Other strange occurrences that plagued me were kernel panics, complete system freeze ups, multiple program crashes and a few I’d rather not discuss. Now I know what you may be thinking, but believe me, my post system in the A suite is a well-outfitted beast. It’s never given me these issues. Even if I’d been bouncing around from project to project all day, as soon as I opened the project file I could pinpoint on the timeline when and where the system would collapse. After exporting and recreating multiple project files, re-encoding all footage and review maintenance of all hardware and software, I was still having the same issues. Finally, while reviewing the problems with a close Post/IT friend of mine, we scrolled through the entire timeline pinpointing every scene or sequence that gave us an issue. Looking at the list of sequences, it hit me that they all had one thing in common…the involvement of a crucifix in the frame… coincidence…doubtful.

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You edit, shoot, color correct; which one fulfills you the most?

Capturing the moment that best tells the story, pulls the emotion, grabs the viewers thought process and tells it where to be, what to think and how to feel, is my high. Adding great composition that delivers all of these aspects, is my drug. Creating beautiful images is easy, but creating beautiful images that can accomplish all I’ve stated above is a challenge and I feed on challenges. The importance of balance in a scene is as important as balance in my everyday life. When a director gives me the opportunity to tell their story though a lens, it’s my job to visually compose a balanced sequence that meets or exceeds that director’s vision and best shares the story to the viewer. I see it everyday, many DPs choosing composition over story and for me that is not a challenge, but rather a narrative DP Reel. So delivering a balance that best supports the story while beautifully capturing a frame is what fulfills me the most.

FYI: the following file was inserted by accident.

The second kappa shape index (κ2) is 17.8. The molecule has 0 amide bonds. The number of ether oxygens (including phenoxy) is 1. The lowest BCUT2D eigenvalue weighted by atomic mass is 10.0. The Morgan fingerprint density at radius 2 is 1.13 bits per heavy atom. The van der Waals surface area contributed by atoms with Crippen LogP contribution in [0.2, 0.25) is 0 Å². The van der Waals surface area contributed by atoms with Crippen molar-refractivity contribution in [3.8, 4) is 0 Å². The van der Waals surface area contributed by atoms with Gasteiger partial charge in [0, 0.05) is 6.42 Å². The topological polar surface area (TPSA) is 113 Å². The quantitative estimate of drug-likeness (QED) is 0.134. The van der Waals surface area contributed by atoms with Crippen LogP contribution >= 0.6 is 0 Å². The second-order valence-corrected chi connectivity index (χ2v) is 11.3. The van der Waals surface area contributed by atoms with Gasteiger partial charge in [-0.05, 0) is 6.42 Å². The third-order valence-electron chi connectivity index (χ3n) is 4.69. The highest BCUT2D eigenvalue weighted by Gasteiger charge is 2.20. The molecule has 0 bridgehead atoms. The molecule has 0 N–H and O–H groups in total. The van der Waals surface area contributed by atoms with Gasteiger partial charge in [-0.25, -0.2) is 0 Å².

Tell us about your company Holbrook Multi media? What can people expect when they go with Holbrook?

Holbrook was started in 1977 by my dad (Bob Holbrook). The company specialized and focused on audio production for films, bands, and jingles. In 1982 an acquisition of a state-of-the-art film & post house launched Holbrook into video & film production over night. At that time south Louisiana didn’t have many companies renting or offering support for film production so we had to become self-sufficient. This lead to owning and operating our own 5-Ton Lighting & Grip truck, cameras, post production suites and recoding studios, all to support our own productions. Advertising & marketing was added and later PR, web and social media.